Ragtime Songs and Publishers

Songs, Music, Sheet Music the History of

Tin Pan Alley and Its Publishing Houses

We present a study on the Tin Pan Alley publishing house:

M. Witmark & Sons.



We are going to use this space during the next few weeks to present the Tin Pan Alley publishing houses of the early XXth century, along with some examples of their production, today a fast growing collectibles market.

Be sure to bookmark this page and return in about 10 days to read about one of the other Tin Pan Alley publishers.

Today we are presenting the publishing house of Marcus Witmark & Sons.

This enterprise was established in 1886 and was bought out eventually by Warner and the Hollywood interests in 1929.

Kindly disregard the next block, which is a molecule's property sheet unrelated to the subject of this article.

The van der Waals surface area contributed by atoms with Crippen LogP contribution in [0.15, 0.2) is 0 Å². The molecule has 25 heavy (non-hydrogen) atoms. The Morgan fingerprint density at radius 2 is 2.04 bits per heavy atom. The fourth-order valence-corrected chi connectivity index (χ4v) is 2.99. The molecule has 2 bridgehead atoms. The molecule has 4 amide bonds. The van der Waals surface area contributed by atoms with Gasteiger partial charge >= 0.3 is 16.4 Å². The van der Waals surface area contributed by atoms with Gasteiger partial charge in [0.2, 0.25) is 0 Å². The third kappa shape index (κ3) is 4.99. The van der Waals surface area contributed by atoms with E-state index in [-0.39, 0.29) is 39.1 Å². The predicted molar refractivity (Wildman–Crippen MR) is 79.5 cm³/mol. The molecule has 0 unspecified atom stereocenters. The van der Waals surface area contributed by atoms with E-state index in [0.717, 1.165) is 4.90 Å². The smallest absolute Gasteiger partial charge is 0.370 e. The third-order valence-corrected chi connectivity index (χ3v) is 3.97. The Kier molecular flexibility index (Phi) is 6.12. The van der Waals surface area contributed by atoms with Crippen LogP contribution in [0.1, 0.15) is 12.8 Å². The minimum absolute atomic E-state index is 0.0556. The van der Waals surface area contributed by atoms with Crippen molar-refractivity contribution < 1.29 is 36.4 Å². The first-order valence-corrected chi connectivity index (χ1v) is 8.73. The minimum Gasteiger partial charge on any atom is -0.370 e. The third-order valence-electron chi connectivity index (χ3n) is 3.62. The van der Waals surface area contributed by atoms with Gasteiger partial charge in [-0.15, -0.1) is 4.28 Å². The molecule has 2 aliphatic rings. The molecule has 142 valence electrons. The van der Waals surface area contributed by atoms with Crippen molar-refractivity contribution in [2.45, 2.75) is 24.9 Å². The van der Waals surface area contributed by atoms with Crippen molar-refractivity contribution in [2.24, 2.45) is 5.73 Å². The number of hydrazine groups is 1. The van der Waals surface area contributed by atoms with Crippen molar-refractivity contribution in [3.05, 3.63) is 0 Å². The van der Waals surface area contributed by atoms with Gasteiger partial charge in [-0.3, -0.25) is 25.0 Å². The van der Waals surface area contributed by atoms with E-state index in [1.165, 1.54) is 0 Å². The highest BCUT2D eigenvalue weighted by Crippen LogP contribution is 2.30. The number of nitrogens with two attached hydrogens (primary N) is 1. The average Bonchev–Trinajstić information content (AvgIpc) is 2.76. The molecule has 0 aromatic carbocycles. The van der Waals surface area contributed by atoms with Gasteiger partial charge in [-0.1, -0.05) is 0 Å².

The Witmark "Sons" were Isidore (1869-1941), Julius (1870-1929) and Jay (1877-1950)- the Whiz Kids of Tin Pan Alley! They were respectively 17, 16 and 14 when they started their publishing business.

The boys were songwriters and carried out a small but successful home business as music printers until their own pieces, especially one by Isidore, started to become what one could call "popular". In fact, the meager royalties given to Isidore by Willis Woodward for his first songs, "A Mother Is A Mother After All", and "A Sister’s Lullaby" caused them to form their own music publishing company. As they were minors at the time, their father Marcus formed the company in his own name but evidently had little real intervention in it.


They were the first to publish "professional copies" and to provide them gratuitously to performers, as well as free orchestration.